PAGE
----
Asymmetrical Lossless Switching

Now the timing of switching drives is modified so that an asymmetrical lossless switching case is obtained. For D to D′ transition, the input switch S1 is now turned OFF before output switch S2 is turned OFF as shown by waveforms of FIG. 65c. The drive timing for the D′ to D transition is the same as in the symmetrical lossless switching case, i.e., it is initiated by turning OFF complementary input switch S′1 first. In FIG. 102, the top trace shows the waveform of the voltage of the input switch S1, and the bottom trace the voltage of the output switch S2 at the 200 kHz switching frequency. Note the asymmetrical shape of the voltage waveform on the output switch S2, due to the absence of the negative voltage peak in the D to D′ transition which is present in symmetrical lossless switching case. In addition, the voltage of input switch S1 during D to D′ transition has two distinct slopes, which further brings asymmetry to the waveforms of FIG. 102. Note, however, that the trailing edge slope of the input switch S1 voltage during D′ to D transition is the same as in symmetrical case (no abrupt change in the trailing edge slope to indicate hard-switching), thus resulting in zero voltage switching and zero switching losses of the input switch at any operating point. In fact, the predicted zero voltage switching of complementary input switch during D to D′ transition is also confirmed by experiments, leaving only output switch hard-switched during D′ to D transition, with hard-switching taking place at −Vg voltage level.

Asymmetrical Lossless Switching with Resonant Inductor

The resonant inductor Lr is now added in series with input capacitor to the non-isolated converter and the same drive timing used as in asymmetrical lossless switching. Note that the asymmetrical shape of the output switch S2 voltage waveform is obtained as seen in FIG. 103. However, the two distinct slopes of the leading edge voltage transition of input switch S1 during D to D′ transition as in FIG. 102 have been now replaced with a single fast slope of FIG. 103 when resonant inductor Lr is present. Note also ringing voltage on the output switch due to presence of the resonant inductor. The D′ to D transition results in a same single slope and a negative voltage peak as in asymmetrical lossless switching without resonant inductor.

Isolated Converter with VBS Switch

Lossless Switching with Leakage Inductance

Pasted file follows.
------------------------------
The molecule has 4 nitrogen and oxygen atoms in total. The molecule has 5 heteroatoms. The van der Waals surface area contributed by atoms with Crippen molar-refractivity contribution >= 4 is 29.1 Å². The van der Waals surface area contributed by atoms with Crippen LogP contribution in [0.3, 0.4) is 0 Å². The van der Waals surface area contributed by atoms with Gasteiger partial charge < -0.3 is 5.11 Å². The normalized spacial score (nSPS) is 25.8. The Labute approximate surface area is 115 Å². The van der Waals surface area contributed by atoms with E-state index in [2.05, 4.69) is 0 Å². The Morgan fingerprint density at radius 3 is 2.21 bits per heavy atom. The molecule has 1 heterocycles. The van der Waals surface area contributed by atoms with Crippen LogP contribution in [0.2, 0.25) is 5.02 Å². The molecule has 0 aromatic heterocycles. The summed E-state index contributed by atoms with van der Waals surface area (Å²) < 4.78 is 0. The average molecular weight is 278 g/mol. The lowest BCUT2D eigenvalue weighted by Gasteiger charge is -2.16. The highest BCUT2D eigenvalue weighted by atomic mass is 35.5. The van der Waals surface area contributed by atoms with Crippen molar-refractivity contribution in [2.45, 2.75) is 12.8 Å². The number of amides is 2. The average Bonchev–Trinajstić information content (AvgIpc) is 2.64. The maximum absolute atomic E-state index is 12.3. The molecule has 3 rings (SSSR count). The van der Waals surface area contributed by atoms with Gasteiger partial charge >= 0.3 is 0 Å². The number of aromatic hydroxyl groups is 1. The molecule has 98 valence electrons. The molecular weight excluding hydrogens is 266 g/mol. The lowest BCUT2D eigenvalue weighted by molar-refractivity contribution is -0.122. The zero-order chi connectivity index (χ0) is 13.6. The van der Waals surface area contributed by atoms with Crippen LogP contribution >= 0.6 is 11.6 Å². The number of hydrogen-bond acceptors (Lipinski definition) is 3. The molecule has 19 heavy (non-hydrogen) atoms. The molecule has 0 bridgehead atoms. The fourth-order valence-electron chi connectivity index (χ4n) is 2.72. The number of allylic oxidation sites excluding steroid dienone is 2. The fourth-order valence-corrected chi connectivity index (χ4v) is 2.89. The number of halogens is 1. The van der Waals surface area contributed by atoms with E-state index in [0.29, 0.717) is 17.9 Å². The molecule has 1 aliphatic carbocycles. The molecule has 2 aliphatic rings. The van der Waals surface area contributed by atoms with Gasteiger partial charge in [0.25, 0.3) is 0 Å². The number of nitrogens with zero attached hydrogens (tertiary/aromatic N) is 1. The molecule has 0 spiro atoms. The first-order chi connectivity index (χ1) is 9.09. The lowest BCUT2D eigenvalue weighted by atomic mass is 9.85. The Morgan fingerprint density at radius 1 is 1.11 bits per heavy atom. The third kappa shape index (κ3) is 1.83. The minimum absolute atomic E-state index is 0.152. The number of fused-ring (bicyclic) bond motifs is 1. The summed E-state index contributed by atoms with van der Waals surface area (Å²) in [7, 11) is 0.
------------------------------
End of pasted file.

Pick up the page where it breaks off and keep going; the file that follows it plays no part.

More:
The correct drive timing for the isolated converter case is the same as in the asymmetrical lossless switching of non-isolated converter with resonant inductor. Here the role of resonant inductor is played by the isolation transformer's built-in leakage inductance. Thus, D to D′ transition is initiated by turning OFF the input switch S1. The lossless switching performance of the isolated switching converter is displayed in FIG. 104a for the operation with 450V DC input voltage. The top trace in FIG. 104a represents the drain-to-source voltage of the input switch S1, the middle trace represents the drain-to-source voltage of the output switch S2, and the bottom trace represents the drain-to-source voltage of the complementary output switch S′2. The overall appearance of the voltage waveforms on input switch and output switch resembles the corresponding waveforms in the asymmetrical lossless switching in non-isolated converter with resonant inductor. The input switch voltage is reduced to zero and the switch is turned ON at zero voltage resulting in zero switching losses during D′ to D transition. Note also the negative voltage peak of approximately 16.7V at the output switch in accordance to equation (45) for Vg=450V and n=27. The output switch S2 is the only one which is turned ON with hard-switching losses during D′ to D transition. However, as seen from FIG. 104a, this negative voltage peak is only approximately 16.7V compared to 450V if the hard-switching were to remain on the primary side with Vg=450V. The parasitic capacitance of the low voltage output devices (30V blocking voltage in this case) is CS2=2950 pF. Since the hard switched voltage is also very low (16.7V) power loss is equal to PL=½CS2 VB 2fS=82 mW and practically negligible. This confirms the importance of having the lossless switching of the high voltage switching devices on the high voltage primary side, and relative insignificance of the switching losses due to hard-switching at low voltages of the output switch on the low voltage secondary side.